money to replace it with one of similar size and quality.
Make sure your agent knows about any improvements or additions
to your house so that your coverage is increased to replace them.
Depending on the kind of policy you have, if you don't have sufficient
insurance, your insurance company may only pay a portion of the
cost of replacing or repairing damaged items. Look at your policy
to see the maximum amount your insurance company would pay if
your house was damaged and had to be rebuilt. The limits of the
policy typically appear on the Declarations Page under
Section 1, Coverage, A. Dwelling. Your insurance company
will pay up to this amount to rebuild your home.
Some banks require you to buy homeowners insurance to cover the
amount of your mortgage. If the limit of your insurance policy
is based on your mortgage, make sure its enough to cover the cost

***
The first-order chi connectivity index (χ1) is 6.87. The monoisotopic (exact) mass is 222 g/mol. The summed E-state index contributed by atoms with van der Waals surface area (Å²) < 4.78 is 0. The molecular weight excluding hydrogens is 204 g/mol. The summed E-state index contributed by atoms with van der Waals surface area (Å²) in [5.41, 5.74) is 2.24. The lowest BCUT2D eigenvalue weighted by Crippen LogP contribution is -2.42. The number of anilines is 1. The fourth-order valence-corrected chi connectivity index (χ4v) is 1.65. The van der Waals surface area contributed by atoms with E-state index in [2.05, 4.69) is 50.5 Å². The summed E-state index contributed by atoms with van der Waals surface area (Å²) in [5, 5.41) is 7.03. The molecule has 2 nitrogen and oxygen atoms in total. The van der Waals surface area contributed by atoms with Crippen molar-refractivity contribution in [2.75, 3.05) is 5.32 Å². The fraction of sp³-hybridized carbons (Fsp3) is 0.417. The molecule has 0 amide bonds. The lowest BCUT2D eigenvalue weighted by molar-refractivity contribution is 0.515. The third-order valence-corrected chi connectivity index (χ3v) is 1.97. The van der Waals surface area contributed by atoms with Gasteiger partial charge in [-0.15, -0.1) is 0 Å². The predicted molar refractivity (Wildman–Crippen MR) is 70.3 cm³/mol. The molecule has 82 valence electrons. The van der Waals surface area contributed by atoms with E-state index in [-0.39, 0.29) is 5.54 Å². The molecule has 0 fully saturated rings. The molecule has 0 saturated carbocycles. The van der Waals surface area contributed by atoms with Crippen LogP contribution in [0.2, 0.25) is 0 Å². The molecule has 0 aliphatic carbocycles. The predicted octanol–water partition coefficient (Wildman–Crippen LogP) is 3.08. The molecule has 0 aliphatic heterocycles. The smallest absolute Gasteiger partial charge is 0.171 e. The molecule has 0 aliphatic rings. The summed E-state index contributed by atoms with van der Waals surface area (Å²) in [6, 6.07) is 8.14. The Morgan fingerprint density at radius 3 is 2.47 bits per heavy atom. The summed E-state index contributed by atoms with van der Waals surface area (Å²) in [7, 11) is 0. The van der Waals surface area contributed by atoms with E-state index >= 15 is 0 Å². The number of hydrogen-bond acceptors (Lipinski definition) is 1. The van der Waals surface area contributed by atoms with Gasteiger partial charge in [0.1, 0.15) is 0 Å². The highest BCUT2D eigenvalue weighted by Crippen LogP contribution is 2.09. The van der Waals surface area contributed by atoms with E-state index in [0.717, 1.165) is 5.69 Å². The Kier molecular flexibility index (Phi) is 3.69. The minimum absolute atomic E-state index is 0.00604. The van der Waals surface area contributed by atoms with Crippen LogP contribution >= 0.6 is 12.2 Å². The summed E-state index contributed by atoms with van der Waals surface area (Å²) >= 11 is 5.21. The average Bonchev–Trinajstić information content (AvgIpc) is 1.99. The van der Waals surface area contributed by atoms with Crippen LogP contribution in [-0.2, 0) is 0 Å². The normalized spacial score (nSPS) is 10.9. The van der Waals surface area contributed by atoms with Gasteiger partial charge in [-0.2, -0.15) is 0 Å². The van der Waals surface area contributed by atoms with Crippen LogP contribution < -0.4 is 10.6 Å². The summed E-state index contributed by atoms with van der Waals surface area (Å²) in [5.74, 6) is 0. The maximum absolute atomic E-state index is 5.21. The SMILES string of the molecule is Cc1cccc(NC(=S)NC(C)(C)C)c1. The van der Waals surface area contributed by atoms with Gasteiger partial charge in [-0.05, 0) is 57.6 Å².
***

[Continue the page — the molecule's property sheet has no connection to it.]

- Make certain that the value
insurance policy is keeping up with
increases in local building costs
If the limits of your policy haven't changed since
you bought your home, then you're probably underinsured. Ask your
insurance agent or company representative about adding an "inflation
guard clause". This automatically adjusts the dwelling limit
to reflect current construction costs when you renew your policy.
- Find out whether you have
a "replacement cost" policy for the dwelling
Most policies these days cover replacement cost for
structural damage, but it is wise to check with your insurance
agent or company representative. A replacement cost policy will
pay to have damaged property repaired or replaced with materials
of similar kind and quality.
If you own an older home
you may not be able to buy a replacement cost policy. Instead,
you may have to purchase a modified replacement cost policy. This
means that instead of repairing or replacing features typical
of older homes, like plaster walls and wooden doors, with similar